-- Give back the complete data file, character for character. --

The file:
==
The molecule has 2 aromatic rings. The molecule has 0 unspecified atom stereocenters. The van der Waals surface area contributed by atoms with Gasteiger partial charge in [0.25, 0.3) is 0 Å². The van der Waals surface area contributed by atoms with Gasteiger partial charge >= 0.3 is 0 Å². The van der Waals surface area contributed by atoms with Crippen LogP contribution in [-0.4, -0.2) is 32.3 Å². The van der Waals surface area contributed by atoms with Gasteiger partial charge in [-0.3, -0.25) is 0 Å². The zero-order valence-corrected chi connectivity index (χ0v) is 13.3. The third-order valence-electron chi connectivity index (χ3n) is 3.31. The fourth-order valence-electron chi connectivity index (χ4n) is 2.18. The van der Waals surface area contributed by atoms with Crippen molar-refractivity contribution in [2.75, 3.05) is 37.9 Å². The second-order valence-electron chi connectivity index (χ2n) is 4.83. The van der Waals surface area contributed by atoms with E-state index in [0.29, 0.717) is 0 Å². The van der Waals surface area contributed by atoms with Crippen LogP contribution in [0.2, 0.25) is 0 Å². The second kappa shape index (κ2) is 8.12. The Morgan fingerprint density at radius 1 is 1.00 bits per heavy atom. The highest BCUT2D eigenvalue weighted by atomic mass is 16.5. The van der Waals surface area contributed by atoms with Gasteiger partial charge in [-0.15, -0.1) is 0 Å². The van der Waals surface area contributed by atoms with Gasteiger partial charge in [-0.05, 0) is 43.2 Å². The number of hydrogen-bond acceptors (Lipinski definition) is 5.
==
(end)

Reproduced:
The molecule has 2 aromatic rings. The molecule has 0 unspecified atom stereocenters. The van der Waals surface area contributed by atoms with Gasteiger partial charge in [0.25, 0.3) is 0 Å². The van der Waals surface area contributed by atoms with Gasteiger partial charge >= 0.3 is 0 Å². The van der Waals surface area contributed by atoms with Crippen LogP contribution in [-0.4, -0.2) is 32.3 Å². The van der Waals surface area contributed by atoms with Gasteiger partial charge in [-0.3, -0.25) is 0 Å². The zero-order valence-corrected chi connectivity index (χ0v) is 13.3. The third-order valence-electron chi connectivity index (χ3n) is 3.31. The fourth-order valence-electron chi connectivity index (χ4n) is 2.18. The van der Waals surface area contributed by atoms with Crippen molar-refractivity contribution in [2.75, 3.05) is 37.9 Å². The second-order valence-electron chi connectivity index (χ2n) is 4.83. The van der Waals surface area contributed by atoms with E-state index in [0.29, 0.717) is 0 Å². The van der Waals surface area contributed by atoms with Crippen LogP contribution in [0.2, 0.25) is 0 Å². The second kappa shape index (κ2) is 8.12. The Morgan fingerprint density at radius 1 is 1.00 bits per heavy atom. The highest BCUT2D eigenvalue weighted by atomic mass is 16.5. The van der Waals surface area contributed by atoms with Gasteiger partial charge in [-0.15, -0.1) is 0 Å². The van der Waals surface area contributed by atoms with Gasteiger partial charge in [-0.05, 0) is 43.2 Å². The number of hydrogen-bond acceptors (Lipinski definition) is 5.